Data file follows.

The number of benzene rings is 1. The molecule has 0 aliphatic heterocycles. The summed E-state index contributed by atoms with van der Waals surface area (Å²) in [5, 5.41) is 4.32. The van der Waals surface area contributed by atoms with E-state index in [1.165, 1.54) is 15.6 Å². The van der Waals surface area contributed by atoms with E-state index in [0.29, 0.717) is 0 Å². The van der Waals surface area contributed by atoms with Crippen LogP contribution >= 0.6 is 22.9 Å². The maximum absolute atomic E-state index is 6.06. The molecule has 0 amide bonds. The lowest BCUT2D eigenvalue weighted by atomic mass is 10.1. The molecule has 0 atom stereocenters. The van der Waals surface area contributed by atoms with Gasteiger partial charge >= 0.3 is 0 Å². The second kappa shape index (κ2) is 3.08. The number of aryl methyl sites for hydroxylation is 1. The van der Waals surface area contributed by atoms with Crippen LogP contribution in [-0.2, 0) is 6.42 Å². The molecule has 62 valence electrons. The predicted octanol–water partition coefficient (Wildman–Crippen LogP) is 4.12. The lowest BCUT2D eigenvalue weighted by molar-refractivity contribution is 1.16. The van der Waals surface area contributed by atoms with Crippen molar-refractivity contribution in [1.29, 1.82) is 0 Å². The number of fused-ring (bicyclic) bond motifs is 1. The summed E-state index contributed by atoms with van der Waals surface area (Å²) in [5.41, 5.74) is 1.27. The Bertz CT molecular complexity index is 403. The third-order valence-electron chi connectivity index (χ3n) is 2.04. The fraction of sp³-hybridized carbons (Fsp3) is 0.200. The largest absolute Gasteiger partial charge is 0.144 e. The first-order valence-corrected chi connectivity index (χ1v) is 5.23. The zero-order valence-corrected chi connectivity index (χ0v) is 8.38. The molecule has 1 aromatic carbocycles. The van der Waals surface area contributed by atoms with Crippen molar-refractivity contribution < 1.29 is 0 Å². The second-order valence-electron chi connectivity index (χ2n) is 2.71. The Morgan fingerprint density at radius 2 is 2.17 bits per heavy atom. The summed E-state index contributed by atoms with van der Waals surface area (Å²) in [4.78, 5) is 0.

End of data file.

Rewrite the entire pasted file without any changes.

The number of benzene rings is 1. The molecule has 0 aliphatic heterocycles. The summed E-state index contributed by atoms with van der Waals surface area (Å²) in [5, 5.41) is 4.32. The van der Waals surface area contributed by atoms with E-state index in [1.165, 1.54) is 15.6 Å². The van der Waals surface area contributed by atoms with E-state index in [0.29, 0.717) is 0 Å². The van der Waals surface area contributed by atoms with Crippen LogP contribution >= 0.6 is 22.9 Å². The maximum absolute atomic E-state index is 6.06. The molecule has 0 amide bonds. The lowest BCUT2D eigenvalue weighted by atomic mass is 10.1. The molecule has 0 atom stereocenters. The van der Waals surface area contributed by atoms with Gasteiger partial charge >= 0.3 is 0 Å². The second kappa shape index (κ2) is 3.08. The number of aryl methyl sites for hydroxylation is 1. The van der Waals surface area contributed by atoms with Crippen LogP contribution in [-0.2, 0) is 6.42 Å². The molecule has 62 valence electrons. The predicted octanol–water partition coefficient (Wildman–Crippen LogP) is 4.12. The lowest BCUT2D eigenvalue weighted by molar-refractivity contribution is 1.16. The van der Waals surface area contributed by atoms with Crippen molar-refractivity contribution in [1.29, 1.82) is 0 Å². The number of fused-ring (bicyclic) bond motifs is 1. The summed E-state index contributed by atoms with van der Waals surface area (Å²) in [5.41, 5.74) is 1.27. The Bertz CT molecular complexity index is 403. The third-order valence-electron chi connectivity index (χ3n) is 2.04. The fraction of sp³-hybridized carbons (Fsp3) is 0.200. The largest absolute Gasteiger partial charge is 0.144 e. The first-order valence-corrected chi connectivity index (χ1v) is 5.23. The zero-order valence-corrected chi connectivity index (χ0v) is 8.38. The molecule has 1 aromatic carbocycles. The van der Waals surface area contributed by atoms with Crippen molar-refractivity contribution < 1.29 is 0 Å². The second-order valence-electron chi connectivity index (χ2n) is 2.71. The Morgan fingerprint density at radius 2 is 2.17 bits per heavy atom. The summed E-state index contributed by atoms with van der Waals surface area (Å²) in [4.78, 5) is 0.